A previous study by the same group, without information on skin color or race, found high incidence and mortality rates for breast, colorectal and lung cancer among the most affluent inhabitants of São Paulo city. The finding can be correlated with the higher mortality rates for these types of cancer among White people compared with Black people reported in the more recent study.

The studies were part of the Thematic Project “Malignant neoplasms of the 18 cities of Barretos regional health district (RHD), São Paulo, Brazil: the importance of a population-based cancer registry”, supported by FAPESP and led by José Humberto Tavares Guerreiro Fregnani, a senior scientist at Hospital de Amor and a co-author of both articles. 

The researchers aim to discover why the inequalities occur and how access to diagnosis and treatment can be guaranteed for everyone, among other goals.

Results aligned

Ancestry may account for some of the higher incidence rates for certain types of cancer, reinforcing the need for more attention to groups of the population that are particularly vulnerable owing to genetic and/or socioeconomic factors (read more at: linkinghub.elsevier.com/retrieve/pii/S1526820923000861).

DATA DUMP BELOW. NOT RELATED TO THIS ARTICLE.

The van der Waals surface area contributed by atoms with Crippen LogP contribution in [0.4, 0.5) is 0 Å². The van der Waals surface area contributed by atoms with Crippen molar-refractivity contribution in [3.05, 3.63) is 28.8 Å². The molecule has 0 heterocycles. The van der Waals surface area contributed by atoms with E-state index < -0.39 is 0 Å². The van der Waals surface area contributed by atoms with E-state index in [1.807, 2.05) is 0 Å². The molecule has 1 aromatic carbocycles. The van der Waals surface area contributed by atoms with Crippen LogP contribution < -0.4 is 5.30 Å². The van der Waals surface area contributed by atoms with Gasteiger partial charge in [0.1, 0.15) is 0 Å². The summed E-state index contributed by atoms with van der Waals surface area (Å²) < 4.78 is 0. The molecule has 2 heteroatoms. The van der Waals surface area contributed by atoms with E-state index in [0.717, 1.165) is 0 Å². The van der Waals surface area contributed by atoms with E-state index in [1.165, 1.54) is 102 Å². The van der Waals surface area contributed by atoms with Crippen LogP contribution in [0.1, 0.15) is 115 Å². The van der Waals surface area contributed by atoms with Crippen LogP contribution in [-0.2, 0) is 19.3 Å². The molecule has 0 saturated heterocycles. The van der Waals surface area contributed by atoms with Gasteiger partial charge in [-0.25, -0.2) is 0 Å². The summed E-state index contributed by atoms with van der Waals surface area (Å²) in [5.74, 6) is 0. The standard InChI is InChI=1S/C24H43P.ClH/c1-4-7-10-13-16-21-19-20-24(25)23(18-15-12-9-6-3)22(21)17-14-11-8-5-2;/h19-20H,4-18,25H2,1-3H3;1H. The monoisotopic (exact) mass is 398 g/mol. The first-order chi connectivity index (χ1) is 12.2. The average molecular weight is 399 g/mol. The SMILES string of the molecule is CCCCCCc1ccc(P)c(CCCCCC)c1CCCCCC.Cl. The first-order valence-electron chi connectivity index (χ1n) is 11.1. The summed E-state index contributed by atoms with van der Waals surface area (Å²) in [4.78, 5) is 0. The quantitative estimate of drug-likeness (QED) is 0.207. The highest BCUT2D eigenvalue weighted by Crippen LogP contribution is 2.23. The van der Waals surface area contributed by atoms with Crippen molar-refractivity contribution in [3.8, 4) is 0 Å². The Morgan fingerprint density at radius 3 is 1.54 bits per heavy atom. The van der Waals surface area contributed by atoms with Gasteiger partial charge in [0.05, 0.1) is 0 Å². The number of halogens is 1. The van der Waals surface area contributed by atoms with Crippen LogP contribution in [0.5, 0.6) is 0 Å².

The results described in the most recently published article are aligned with those of other Brazilian studies, such as the findings reported in an article signed by researchers at the State University of Campinas (UNICAMP). That study, which was also supported by FAPESP, showed higher mortality from breast cancer among White women than Black women in São Paulo state. However, it also showed that mortality was falling among White women and rising among Black women.

Another study found breast cancer survival rates among Black and Multiracial women to be lower, and yet another revealed a tendency for this type of cancer to be diagnosed at a late stage among Black and Multiracial women. All these results are aligned with the latest findings for Black women in the Barretos RHD.

An analysis of the determinants of late-stage diagnosis of cervical cancer pointed to a 20% higher risk of detection of this type of tumor at an advanced stage for Black women than for other ethnic groups.

With regard to prostate cancer, a 2013 study indicated a 300% higher risk of metastasis at the time of diagnosis for Black men.

“Few studies on this topic have been conducted in Brazil, but we have the information we need to do more research. In Europe, personal details on skin color or race are considered sensitive and aren’t available. The most numerous studies in the literature focus on the population of the United States, and their results are consistent with what we find here,” Ribeiro said.

The article “Ethnic disparities in cancer mortality in the capital and northeast of the State of São Paulo, Brazil 2001–17” is at: link.springer.com/article/10.1007/s10552-023-01812-w.


Source: https://agencia.fapesp.br/50728